Inspirational Readings for Your Daily Walk with God:

Christian Mediation

 "These were more noble than those in Thessalonica, in that they received the word with all readiness of mind, and searched the scriptures daily, whether those things were so." Acts 17:11

"Study to shew thyself approved unto God, a workman that needeth not to be ashamed, rightly dividing the word of truth." 2 Timothy 2:15

Answer to an Atheist

Jeannie

Ok, I am happy to discuss scientific evidence for creation, but first I would like to point out something.  You seem to indicate that you have great confidence in science, which, the last time I checked, means that which you can actually see, touch, experiment on, etc..  Yet you state: "I don't believe in God and yet I still exist don't I?"
 
What scientific evidence do you have that God does not exist?  You apparently have come to a firm belief that you cannot begin to substantiate from science.
 
You can say, perhaps, "I see no evidence that He exists," or "I cannot understand how, if He exists, things are in the condition that they are."  But short of going everywhere in the universe and being sure that you know of everything that exists in the universe, how can you say that God does not exist?
 
I was once an agnostic.  At least, I could defend that logically.  I could say that I, personally, did not know that He exists.  But how can you defend, from either a logical or scientific point of view, the position that He does not exist?
 
When a person says that which I know cannot be proven scientifically, it tells me that something more is going on than merely scientific scepticism.  The person has a reason or motive for not wanting God to exist.  Perhaps what he means is that he doesn't like or understand the God of the Bible, and thinks that he has clear scientific reason to reject the reliability of that record, so he has come to the conclusion that the God of the Bible does not exist.  But even assuming that the Bible is not literally true, that would hardly prove that God does not exist.
 
I know that when I was an agnostic, I believed that it was for scientific reasons.  Later, looking back, I realized that it was not scientific reasons which were the primary reasons for my skepticism.  I became a skeptic because I WANTED to be, because I had been taught that God required certain things of me that I did not wish to do (or not do).  Therefore skepticism appealed to me, and I found "good" reasons for doubting.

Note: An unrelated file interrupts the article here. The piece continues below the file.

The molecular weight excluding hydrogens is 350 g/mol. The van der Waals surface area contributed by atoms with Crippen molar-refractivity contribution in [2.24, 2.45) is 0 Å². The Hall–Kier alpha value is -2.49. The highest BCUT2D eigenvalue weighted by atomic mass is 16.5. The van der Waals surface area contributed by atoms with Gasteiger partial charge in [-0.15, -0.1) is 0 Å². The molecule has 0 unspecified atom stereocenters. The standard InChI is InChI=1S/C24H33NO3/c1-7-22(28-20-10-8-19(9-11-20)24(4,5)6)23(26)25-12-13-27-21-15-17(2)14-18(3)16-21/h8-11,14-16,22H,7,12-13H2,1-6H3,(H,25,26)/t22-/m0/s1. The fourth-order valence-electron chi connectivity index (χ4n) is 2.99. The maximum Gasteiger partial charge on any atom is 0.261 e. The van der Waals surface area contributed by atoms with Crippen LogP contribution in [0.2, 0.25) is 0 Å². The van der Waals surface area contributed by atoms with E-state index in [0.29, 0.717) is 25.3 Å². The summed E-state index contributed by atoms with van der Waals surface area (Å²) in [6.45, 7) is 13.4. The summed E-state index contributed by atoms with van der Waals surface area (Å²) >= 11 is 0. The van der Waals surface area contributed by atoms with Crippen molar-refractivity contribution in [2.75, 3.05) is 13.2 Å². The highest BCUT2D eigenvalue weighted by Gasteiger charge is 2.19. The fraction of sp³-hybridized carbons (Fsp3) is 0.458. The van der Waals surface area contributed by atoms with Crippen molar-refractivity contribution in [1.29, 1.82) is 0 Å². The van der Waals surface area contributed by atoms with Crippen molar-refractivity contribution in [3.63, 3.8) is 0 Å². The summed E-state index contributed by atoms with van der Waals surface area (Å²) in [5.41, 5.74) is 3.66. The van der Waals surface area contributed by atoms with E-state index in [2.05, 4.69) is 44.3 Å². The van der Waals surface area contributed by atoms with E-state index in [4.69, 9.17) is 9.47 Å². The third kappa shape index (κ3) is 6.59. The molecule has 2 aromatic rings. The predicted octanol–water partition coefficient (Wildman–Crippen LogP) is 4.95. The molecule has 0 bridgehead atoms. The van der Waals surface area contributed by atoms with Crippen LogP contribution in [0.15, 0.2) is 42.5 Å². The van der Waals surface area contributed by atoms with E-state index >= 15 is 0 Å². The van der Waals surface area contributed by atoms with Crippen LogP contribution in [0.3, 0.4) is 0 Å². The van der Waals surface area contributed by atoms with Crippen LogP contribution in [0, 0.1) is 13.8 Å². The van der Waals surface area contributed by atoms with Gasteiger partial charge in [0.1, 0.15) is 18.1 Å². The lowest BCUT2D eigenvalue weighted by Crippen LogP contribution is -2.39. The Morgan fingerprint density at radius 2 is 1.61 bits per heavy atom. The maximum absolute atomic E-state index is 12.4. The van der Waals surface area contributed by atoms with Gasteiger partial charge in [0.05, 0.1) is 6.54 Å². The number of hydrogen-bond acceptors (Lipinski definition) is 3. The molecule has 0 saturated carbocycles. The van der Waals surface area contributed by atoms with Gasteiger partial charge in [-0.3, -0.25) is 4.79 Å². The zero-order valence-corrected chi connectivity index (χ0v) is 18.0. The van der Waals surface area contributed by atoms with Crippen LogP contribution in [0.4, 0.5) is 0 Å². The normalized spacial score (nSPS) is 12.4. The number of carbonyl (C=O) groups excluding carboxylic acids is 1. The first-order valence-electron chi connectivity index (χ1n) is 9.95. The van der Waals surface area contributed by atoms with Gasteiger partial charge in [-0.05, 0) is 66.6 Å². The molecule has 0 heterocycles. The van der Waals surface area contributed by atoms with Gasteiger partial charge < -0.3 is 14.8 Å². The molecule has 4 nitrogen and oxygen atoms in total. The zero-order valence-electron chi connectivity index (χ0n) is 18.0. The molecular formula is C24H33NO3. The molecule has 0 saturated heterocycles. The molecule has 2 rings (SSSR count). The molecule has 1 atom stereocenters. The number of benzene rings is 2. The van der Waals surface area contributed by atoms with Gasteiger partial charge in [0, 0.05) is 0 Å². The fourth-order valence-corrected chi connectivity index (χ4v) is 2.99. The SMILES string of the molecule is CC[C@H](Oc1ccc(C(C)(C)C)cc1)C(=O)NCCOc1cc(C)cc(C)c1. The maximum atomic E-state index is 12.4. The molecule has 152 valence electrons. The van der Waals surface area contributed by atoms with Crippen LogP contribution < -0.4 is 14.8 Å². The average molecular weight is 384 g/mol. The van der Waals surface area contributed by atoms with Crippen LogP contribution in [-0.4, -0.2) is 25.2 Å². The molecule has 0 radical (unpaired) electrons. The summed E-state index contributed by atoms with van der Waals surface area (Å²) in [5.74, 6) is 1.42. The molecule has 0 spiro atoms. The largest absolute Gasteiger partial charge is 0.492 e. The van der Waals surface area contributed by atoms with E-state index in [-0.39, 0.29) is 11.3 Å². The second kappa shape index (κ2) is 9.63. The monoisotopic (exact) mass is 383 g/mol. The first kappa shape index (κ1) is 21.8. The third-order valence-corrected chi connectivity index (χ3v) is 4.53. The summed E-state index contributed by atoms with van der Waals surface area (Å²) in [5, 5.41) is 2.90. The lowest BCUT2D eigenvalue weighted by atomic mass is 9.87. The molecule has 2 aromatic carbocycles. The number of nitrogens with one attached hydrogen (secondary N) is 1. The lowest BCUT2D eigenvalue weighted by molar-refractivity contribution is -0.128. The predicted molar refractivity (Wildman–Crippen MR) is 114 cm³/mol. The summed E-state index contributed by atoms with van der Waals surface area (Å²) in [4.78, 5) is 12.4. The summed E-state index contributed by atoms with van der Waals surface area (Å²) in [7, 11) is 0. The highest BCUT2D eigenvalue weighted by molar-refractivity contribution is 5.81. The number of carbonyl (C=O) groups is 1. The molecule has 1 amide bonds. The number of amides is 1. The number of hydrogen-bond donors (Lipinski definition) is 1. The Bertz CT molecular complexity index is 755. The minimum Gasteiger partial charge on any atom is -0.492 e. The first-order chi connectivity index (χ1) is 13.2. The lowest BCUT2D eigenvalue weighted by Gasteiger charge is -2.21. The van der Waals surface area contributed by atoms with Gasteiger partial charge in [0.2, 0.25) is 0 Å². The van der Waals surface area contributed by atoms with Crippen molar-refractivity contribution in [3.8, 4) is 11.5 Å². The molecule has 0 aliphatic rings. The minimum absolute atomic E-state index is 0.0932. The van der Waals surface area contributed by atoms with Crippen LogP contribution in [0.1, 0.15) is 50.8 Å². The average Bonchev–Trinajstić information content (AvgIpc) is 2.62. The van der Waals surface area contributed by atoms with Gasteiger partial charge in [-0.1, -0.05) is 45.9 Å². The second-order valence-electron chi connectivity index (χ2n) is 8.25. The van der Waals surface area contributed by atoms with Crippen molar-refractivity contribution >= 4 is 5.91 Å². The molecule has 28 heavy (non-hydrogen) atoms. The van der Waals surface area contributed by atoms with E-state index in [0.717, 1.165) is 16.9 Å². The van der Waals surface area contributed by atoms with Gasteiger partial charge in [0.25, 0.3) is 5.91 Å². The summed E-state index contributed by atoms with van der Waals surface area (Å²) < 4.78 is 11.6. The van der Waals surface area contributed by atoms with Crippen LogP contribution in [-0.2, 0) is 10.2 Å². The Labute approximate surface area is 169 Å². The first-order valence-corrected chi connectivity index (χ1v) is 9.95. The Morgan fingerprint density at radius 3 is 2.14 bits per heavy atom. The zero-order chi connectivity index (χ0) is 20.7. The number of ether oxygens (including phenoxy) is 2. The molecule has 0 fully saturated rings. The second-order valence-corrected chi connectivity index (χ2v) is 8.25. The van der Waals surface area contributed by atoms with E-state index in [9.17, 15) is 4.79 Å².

When someone made Christianity attractive to me, it was not hard for me to believe.  I still needed some answers.  But now I could see many very convincing evidences for the existence of God which I completely could not see before.
 
From my own experience, and from observing many others, I have come to the conclusion that very few--if any--people are objective on this subject, even if they think they are.  We are able to see and understand the evidences for the point of view that we subconsciously want to see.
 
To me, the greatest of all objective evidences that God exists is that I exist.  I live in a tremendously complex body and mind that even the wisest person cannot understand.  For me to conclude that there is no mind greater than man--that such a wonderful design came about by accident--is not logic at all, but willful blindness.  If, knowing about that incredible design, I refuse to acknowledge that some mind designed it, it is because I do not wish to see that.
 
Certainly nothing in our observable experience would lead to the conclusion that complex, working machinery could come about without a mind to design it.  Computers don't just happen.  Yet my mind will do many things that even the best computer will not do.  The basic question is: Which came first, matter or mind?  Did matter make mind, or did mind make matter?